Moby dick

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Let me suggest that Moby-Dick is an almost totally ironic novel, perhaps a parody. Bear with me. Though anti-Transcendental, it is written in the Transcendental style. A symbolic novel, its major 'symbol' symbolizes absolutely nothing. Its heroic central figure is a character on the epic scale, whose strength overwhelms all the men who surround him; but he is blinded by his own vision, mouths the ideas of an author whom Melville thought "a humbug," and is ultimately a parody of the Transcendentalist "great man." The white whale whose image Captain Ahab pursues around the world is nothing but a whale--an occasion for the projection of symbolism but not a symbol. In any larger context the Pequod's quest means nothing and the fate of its crew little. Whatever meaning the novel has lies in the paradigm presented to us by Ahab's quest and failure--that all attempts to force meaning upon the world are futile, are indeed more than futile: they are destructive. The world exists. Physical reality is nothing more nor less than what it is. Nature has no value; it wills nothing; its relation to man is one of coexistence.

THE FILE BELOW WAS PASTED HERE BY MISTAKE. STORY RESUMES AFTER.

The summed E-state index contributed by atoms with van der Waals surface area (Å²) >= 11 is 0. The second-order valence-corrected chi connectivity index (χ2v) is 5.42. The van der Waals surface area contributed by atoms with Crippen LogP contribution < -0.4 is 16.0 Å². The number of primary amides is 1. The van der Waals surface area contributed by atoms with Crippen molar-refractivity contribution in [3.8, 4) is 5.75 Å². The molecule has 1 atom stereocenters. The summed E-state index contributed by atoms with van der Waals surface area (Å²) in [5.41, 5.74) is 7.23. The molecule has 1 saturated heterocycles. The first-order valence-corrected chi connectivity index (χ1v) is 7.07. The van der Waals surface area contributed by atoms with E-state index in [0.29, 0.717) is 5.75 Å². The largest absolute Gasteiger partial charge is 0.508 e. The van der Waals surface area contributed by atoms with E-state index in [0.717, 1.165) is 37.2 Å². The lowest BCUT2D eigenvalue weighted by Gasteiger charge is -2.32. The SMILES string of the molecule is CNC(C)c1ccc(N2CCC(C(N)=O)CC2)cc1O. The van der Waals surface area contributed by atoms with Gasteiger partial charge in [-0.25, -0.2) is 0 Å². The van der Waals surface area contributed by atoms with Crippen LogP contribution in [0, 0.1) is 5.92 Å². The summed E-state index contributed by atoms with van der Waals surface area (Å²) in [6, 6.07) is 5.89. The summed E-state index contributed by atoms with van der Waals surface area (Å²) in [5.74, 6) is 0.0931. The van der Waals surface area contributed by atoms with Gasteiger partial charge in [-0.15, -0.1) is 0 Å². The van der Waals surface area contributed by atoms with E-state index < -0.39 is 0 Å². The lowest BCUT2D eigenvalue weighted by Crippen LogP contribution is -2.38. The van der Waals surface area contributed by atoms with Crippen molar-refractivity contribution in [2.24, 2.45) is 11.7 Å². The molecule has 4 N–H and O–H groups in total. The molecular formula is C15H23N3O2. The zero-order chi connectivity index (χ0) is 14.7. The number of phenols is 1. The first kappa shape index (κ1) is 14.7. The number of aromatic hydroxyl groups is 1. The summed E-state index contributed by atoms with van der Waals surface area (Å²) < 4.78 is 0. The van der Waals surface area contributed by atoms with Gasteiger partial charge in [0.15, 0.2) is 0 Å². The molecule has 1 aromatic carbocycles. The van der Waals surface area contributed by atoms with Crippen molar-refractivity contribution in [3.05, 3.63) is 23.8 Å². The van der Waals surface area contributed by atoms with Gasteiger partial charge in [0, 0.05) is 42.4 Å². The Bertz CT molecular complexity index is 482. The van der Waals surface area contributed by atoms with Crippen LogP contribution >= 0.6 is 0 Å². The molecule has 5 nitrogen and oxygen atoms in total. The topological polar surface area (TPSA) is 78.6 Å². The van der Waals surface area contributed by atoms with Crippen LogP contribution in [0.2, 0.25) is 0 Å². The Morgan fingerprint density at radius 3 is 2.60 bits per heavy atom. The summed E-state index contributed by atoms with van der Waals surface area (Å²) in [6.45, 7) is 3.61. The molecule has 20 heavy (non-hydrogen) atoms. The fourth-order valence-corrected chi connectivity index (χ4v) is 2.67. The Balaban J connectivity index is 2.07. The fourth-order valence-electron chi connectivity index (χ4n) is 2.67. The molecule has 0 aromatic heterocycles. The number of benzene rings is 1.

By 1850, Transcendentalism was a long-established Romantic orientation and Emerson its American spokesman. As with all nineteenth-century cultural stages Transcendentalism attempted to solve the difficulties inherent in earlier Romantic 'solutions.' So, too, does Melville try to expose the problems he felt Emerson had failed not only to solve, but even to take into account--particularly the limitations of individual freedom. For Emerson the universe is a book that can be read by any individual: "Undoubtedly we have no questions to ask which are unanswerable" (Nature [1836]). A spiritual reality underlies the world and unites both man and the vegetable in an occult relationship. "Nature always wears the colors of the spirit" (Ibid.). Since the individual's origins are spiritual he may feel free to extend his spirituality outward, limited, for Emerson, only by

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